Antoin Austin, the face behind the “DARKKING22” darknet handle, pleaded guilty to purchasing and distributing fentanyl and multiple opioid analogs from China via the dark web.
Austin, a resident of Euclid, Ohio, was arrested in March by Federal Bureau of Investigation agents working with the Postal Inspection Service as a result of an undercover sting operation.
He first came to the federal agencies’ attention as a result of a post on a darknet market.
In the post, Austin advertised the sale of “molly” (or ecstasy), methoxymethylfentanyl 30490, pure lofentanil, pure fentanyl HCL and MMAF.
Feds Focus on Dark Web to Disrupt Fentanyl Trafficking
U.S. Attorney General Jeff Sessions shared updates about the case aside U.S. Attorney for the Northern District of Ohio Justin Herdman during a news conference in Cleveland earlier this month.
Sessions reinstated during the conference that his office is committed to investigating cases involving the dark web under the operation codenamed Operation Darkness Falls.
The operation involves the charging of any individual or entity across the U.S. with the sale of fentanyl and other drugs via the dark web.
The operation can be regarded as somewhat successful since its inception. Austin was arrested and charged under the operation, but this case wasn’t the biggest takedown.
An All-Out War Against Fentanyl and Vendors
Earlier this year, the Department of Justice’s takedown of the “MH4Life” darknet vendor handle—which was operated by a couple from San Antonio, California—was and might be the most significant takedown in recent times.
Investigators believe the pair, Matthew and Holly Roberts, were behind the most prolific fentanyl vendor operations in the U.S. and possibly the fourth most prolific in the world, with thousands of transactions between 2011 and 2018 on various darknet markets.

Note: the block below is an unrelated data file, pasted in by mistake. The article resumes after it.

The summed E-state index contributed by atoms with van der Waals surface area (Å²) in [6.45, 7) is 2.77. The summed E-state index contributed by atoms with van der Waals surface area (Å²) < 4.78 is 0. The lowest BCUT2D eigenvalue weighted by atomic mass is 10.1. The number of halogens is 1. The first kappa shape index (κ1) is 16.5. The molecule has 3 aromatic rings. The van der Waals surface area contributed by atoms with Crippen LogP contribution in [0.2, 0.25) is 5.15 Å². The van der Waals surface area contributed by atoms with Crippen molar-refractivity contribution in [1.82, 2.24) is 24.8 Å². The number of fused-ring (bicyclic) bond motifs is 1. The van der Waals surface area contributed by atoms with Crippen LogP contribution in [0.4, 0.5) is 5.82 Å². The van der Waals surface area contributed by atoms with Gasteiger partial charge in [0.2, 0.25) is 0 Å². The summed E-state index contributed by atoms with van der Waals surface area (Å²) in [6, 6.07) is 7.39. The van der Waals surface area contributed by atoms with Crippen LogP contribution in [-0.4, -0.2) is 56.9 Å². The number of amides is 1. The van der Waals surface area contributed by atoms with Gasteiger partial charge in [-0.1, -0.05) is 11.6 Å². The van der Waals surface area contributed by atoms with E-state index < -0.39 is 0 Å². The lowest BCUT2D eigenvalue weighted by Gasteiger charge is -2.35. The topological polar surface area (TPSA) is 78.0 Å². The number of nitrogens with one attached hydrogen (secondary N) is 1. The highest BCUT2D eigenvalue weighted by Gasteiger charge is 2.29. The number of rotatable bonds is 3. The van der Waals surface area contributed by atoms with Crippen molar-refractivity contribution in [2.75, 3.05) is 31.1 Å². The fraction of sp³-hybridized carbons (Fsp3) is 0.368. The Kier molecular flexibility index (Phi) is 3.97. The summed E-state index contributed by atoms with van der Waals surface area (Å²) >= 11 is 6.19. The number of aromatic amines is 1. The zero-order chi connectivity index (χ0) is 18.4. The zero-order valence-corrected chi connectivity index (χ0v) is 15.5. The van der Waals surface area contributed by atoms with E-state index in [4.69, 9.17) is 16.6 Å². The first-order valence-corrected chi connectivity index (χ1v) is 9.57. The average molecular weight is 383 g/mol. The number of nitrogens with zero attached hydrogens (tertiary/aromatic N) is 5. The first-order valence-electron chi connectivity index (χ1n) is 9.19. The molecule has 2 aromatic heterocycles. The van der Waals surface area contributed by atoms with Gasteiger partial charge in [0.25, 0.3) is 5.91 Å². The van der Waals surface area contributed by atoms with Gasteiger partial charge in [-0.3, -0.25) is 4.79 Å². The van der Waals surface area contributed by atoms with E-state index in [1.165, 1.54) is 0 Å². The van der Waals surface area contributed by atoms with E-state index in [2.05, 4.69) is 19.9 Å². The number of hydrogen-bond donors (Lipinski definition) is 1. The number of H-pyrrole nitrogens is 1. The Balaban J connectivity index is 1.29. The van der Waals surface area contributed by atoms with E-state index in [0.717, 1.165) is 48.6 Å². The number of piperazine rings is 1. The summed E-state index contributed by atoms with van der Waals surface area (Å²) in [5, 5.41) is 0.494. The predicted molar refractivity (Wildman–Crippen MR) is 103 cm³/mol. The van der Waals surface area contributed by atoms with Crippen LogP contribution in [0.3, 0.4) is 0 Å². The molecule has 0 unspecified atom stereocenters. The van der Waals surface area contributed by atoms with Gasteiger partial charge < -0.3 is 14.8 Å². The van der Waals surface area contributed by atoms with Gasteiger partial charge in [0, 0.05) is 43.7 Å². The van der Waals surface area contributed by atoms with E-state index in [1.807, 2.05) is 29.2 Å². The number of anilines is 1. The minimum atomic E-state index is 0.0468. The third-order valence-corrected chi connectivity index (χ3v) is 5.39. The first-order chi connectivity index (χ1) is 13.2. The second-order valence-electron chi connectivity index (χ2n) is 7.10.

The Department of Justice is determined to end the opioid epidemic in Ohio and in the nation at large.
They set their eyes on tackling the distribution networks involving the dark web, mainly targeting the vendors.
This has also seen an indictment this month against two Chinese nationals, Guanghua Zheng and his son, Fujing Zheng (aka Gordon Jin).
Federal authorities believe the two are responsible in the manufacturing and shipping of fentanyl analogs and other illicit drugs to the U.S. and other parts of the world.
Investigations also saw a chemist in Boston named Bin Wang get arrested and recently plead guilty in a federal court in Ohio as a result of buying fentanyl shipments from the Zheng’s organization and distributing the said drugs to multiple states in the U.S.
The Department of Justice stated that Antoin Austin is expected to be sentenced on November 5.
Until then, the determined government agencies will do everything at their disposal to reduce opioid deaths as the nation awaits further updates.
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